Five dead in weekend pre-election clashes
Bangladesh death toll rises as political tensions boil over
Violence flared in Dhaka and other cities over the weekend
At least five people were killed and dozens injured on Sunday as opposition supporters clashed with security forces and ruling party activists.
The death toll has reached 12 in the past three days during a strike by the opposition Bangladesh National Party (BNP) as it calls for a non-party interim administration to oversee polls due by January.
The BNP-led 18-party opposition staged a large demonstration in Dhaka on Friday demanding that the government of Prime Minister Sheikh Hasina quit and make way for an independent body, as used in the past four general elections but scrapped by the Awami League in 2011.
In Dhaka, schools and businesses remained closed to avoid violent confrontations, with the government deploying thousands of police and paramilitary border guards countrywide.
“BNP supporters and its ally Jamaat-e-Islami smashed and torched several vehicles and detonated home-made bombs early on Sunday,” said Harun-ur-Rashid, assistant commissioner of Dhaka Police.
In Faridpur district, southwest of Dhaka, a BNP man died and six people were injured as security forces opened fire to disperse stone throwing protesters, local police said.
In Jessore, another southwestern district, an Awami League supporter was stabbed to death by Jamaat activists, said local police official Abdus Salek.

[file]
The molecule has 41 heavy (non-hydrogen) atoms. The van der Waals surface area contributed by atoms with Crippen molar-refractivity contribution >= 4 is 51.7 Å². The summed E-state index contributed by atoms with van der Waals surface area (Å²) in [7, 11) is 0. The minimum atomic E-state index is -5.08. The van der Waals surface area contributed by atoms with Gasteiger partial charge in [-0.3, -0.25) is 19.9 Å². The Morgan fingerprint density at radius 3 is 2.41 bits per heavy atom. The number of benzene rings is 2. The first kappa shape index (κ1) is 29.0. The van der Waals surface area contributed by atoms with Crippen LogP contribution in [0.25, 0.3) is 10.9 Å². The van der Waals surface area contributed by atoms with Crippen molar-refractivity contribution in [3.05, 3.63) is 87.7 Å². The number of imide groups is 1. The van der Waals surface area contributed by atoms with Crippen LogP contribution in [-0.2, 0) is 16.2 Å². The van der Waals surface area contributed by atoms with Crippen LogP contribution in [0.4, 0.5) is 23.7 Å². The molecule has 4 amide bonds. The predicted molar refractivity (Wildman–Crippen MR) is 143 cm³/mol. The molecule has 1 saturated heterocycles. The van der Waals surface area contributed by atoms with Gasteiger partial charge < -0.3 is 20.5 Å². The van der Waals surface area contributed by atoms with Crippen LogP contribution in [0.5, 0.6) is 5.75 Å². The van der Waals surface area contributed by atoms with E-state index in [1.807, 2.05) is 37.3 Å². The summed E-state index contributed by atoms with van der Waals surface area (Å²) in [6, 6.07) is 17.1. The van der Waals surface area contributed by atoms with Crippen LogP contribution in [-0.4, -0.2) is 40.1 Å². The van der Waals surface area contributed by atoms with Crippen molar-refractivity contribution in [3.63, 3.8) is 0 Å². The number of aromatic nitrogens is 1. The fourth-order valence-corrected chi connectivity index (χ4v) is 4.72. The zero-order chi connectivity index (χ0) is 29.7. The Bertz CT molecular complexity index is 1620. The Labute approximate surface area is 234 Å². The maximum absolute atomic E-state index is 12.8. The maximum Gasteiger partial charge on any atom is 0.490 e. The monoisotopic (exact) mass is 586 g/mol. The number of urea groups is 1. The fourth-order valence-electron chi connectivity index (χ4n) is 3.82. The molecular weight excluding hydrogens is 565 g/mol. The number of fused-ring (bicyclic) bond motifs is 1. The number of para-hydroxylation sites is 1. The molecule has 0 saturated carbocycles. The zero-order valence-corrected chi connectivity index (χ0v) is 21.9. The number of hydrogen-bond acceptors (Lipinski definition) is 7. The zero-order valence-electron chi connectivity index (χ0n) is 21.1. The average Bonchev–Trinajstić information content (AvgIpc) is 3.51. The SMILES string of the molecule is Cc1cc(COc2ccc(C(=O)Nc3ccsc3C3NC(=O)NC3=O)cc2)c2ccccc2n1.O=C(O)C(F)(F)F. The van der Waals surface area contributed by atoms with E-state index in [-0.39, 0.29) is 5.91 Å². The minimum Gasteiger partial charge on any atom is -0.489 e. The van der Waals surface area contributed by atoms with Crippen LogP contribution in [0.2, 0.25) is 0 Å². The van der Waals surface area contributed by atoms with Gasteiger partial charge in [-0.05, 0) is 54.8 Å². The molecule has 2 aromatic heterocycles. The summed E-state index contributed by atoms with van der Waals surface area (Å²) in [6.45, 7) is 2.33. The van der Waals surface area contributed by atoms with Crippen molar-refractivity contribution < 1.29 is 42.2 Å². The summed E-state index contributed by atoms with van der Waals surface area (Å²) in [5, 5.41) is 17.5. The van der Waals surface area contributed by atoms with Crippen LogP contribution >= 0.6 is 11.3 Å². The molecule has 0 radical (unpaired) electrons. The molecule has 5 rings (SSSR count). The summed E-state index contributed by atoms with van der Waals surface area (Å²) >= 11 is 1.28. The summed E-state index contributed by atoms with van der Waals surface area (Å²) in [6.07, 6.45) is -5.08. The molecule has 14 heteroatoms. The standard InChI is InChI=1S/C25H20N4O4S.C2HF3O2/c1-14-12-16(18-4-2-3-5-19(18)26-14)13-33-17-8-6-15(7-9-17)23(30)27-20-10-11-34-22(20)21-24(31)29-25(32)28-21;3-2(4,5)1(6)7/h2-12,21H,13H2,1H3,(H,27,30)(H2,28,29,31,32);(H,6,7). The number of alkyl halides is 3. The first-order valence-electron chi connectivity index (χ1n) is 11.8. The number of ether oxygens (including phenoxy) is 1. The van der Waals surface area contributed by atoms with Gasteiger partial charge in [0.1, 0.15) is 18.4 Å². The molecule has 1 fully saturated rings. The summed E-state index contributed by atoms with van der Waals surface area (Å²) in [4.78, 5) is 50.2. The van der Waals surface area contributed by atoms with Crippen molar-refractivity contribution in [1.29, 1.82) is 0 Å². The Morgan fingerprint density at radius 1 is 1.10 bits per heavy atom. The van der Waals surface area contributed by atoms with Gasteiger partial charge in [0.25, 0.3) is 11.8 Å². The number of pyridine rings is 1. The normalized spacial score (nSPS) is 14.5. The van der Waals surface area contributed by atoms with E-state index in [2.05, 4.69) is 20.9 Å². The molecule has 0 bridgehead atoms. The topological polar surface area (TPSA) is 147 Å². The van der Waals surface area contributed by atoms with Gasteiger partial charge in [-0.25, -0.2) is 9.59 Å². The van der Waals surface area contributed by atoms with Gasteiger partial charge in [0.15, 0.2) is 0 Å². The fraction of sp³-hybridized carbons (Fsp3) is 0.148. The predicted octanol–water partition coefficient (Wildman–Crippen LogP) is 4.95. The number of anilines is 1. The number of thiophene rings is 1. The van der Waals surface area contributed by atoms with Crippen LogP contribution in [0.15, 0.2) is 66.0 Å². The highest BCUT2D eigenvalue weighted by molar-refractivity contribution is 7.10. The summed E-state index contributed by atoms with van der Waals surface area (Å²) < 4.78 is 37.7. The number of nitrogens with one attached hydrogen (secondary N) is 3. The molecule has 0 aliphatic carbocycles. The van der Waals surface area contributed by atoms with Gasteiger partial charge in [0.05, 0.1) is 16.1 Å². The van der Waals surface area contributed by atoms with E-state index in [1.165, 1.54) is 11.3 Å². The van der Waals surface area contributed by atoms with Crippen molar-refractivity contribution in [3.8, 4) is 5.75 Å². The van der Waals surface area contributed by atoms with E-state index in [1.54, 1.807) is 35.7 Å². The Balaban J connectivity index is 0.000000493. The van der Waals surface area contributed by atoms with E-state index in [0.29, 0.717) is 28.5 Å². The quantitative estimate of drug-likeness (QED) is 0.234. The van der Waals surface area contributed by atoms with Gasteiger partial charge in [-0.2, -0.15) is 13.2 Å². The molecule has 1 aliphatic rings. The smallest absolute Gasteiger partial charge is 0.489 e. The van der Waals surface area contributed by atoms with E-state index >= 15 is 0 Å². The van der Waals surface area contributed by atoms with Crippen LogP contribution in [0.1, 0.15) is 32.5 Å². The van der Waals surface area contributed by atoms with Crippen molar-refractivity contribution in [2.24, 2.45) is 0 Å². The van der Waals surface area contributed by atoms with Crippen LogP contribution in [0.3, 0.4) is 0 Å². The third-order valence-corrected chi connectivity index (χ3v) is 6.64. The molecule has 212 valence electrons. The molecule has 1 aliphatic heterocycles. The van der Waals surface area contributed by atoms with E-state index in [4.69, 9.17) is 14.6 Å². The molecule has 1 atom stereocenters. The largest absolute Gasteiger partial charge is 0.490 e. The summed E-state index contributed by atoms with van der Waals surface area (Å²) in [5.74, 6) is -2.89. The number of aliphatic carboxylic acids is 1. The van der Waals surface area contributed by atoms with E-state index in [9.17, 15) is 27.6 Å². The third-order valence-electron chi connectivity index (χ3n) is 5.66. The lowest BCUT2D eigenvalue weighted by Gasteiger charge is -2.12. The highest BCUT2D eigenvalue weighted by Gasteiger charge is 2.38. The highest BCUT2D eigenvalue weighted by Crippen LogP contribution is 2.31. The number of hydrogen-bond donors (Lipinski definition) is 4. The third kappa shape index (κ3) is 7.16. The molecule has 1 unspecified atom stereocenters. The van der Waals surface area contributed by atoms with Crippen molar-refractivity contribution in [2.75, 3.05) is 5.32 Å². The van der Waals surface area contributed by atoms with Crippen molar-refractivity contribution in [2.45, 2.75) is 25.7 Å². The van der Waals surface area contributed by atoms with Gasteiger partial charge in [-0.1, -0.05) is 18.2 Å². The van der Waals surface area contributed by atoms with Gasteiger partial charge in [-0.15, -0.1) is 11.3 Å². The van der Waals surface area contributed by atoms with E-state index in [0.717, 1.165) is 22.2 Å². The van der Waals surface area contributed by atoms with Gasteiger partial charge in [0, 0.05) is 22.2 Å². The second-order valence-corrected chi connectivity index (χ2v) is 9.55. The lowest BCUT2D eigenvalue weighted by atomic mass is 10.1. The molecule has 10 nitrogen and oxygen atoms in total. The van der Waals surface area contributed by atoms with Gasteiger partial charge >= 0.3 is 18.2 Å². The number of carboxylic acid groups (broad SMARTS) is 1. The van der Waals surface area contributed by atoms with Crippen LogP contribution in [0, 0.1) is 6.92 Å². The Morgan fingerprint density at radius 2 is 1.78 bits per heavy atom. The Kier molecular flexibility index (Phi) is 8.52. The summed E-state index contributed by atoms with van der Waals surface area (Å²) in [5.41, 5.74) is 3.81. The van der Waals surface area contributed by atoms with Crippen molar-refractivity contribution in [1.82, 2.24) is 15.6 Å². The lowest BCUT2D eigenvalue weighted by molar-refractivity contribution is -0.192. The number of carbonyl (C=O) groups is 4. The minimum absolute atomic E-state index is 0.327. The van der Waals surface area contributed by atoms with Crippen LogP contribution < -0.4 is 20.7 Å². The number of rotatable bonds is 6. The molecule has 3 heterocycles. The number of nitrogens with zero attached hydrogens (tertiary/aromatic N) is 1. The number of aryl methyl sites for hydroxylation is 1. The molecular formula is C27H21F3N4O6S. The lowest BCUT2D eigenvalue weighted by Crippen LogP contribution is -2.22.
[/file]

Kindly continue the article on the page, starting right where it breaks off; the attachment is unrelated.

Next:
In her address to Friday’s rally, BNP chief Khaleda Zia branded the government “illegal” as she threatened countrywide strikes unless the ruling party begins talks over a neutral administration ahead of the polls, a proposal rejected by Zia on Saturday.
At least 150 have been killed in political violence in Bangladesh since January when a tribunal investigating the country’s 1971 war of independence sentenced several leaders of Jamaat, a long time ally of the BNP.
Earlier this month, a BNP leader fueled tensions after he asked protesters to arm themselves with machetes and axes, which prompted police to ban all political rallies in major cities.
Many Bangladeshis fear that the current situation could lead to a repeat of the political turmoil of 2006 when the military cancelled elections following prolonged political clashes. This led to the installation of an army-back government as leaders of the major parties - including Hasina and Zia - were jailed.
Prominent jurist and constitutional lawyer Rafique-ul-Haque called on both sides to defuse Bangladesh’s latest political crisis.
“Apparently, it seems there is no way out except street violence. But both the parties know well what can happen if they don’t reconcile,” he said. “It should force them to initiate talks.”
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